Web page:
Medieval London

Alembic

Dublin Core

Title

Alembic

Subject

Tools, Household Items

Description

An alembic was an apparatus, usually made of two vessels connected by a tube, which was used for the distillation of various substances, mostly liquids. The word alembic can be used to describe both the entire apparatus and part of the apparatus in which the condensation occurred. 

This particular earthenware alembic, which is part of the apparatus in which liquids condensed, dates to the late fifteenth or sixteenth century and was excavated from Fenchurch Street. It was likely made by a local potter, given that access to a kiln was necessary to manufacture it. It has a rather unique thumb-print design that runs like a V-shape down to its curved spout. It is cone-, rather than dome-, shaped, which may reflect a specific distilling use. It measures 178 mm (or 7 inches) in height, 150 mm (or 5.9 inches) in diameter, and 175 mm (or 6.8 inches) in width.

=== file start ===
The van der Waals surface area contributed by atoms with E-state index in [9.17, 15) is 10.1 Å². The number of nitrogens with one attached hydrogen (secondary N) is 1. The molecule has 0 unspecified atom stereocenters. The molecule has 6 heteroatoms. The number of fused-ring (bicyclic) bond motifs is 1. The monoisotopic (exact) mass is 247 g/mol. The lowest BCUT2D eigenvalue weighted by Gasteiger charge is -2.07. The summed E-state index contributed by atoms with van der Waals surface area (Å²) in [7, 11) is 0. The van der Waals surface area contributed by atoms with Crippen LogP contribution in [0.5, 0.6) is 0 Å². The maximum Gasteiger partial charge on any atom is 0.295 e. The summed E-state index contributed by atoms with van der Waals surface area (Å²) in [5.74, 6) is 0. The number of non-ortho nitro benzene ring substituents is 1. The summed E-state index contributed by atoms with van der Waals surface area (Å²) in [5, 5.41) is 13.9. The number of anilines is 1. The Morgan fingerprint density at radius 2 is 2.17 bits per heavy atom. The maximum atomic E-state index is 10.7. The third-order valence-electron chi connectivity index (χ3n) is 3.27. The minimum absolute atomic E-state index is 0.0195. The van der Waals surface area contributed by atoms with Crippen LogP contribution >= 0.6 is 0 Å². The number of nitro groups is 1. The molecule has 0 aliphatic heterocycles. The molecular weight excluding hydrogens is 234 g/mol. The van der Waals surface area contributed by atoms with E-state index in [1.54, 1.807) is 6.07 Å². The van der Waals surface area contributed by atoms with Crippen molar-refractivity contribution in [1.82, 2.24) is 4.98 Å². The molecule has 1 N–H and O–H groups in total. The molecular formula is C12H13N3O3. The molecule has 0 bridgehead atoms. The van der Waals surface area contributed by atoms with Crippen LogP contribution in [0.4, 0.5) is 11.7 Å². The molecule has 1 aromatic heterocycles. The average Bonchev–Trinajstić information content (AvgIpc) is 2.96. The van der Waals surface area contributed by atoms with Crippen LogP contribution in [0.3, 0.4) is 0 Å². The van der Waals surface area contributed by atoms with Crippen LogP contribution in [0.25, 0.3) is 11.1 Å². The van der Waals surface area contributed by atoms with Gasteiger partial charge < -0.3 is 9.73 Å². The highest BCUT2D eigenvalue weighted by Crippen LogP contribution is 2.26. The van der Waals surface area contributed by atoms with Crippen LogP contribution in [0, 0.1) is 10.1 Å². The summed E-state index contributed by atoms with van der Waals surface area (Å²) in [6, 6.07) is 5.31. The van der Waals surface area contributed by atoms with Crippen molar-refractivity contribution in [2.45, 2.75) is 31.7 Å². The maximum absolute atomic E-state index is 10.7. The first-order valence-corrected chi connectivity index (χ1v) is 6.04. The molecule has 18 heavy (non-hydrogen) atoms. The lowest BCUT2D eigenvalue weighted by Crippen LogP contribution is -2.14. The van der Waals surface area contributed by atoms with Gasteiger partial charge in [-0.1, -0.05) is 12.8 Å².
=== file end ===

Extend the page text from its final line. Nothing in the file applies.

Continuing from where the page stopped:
Publisher

Date

Late Medieval/Early Modern (1485-1600)

Contributor

Esther Cuenca

Format

Still image

Still Image Item Type Metadata

Original Format

Alembic

Physical Dimensions

Height 178 mm
Diameter 150 mm
Width (inc. spout) 175 mm

Files

MOL Alembic original.jpg

Collection

Citation

“Alembic,” Medieval London, accessed September 21, 2021, https://medievallondon.ace.fordham.edu/items/show/10.

Output Formats

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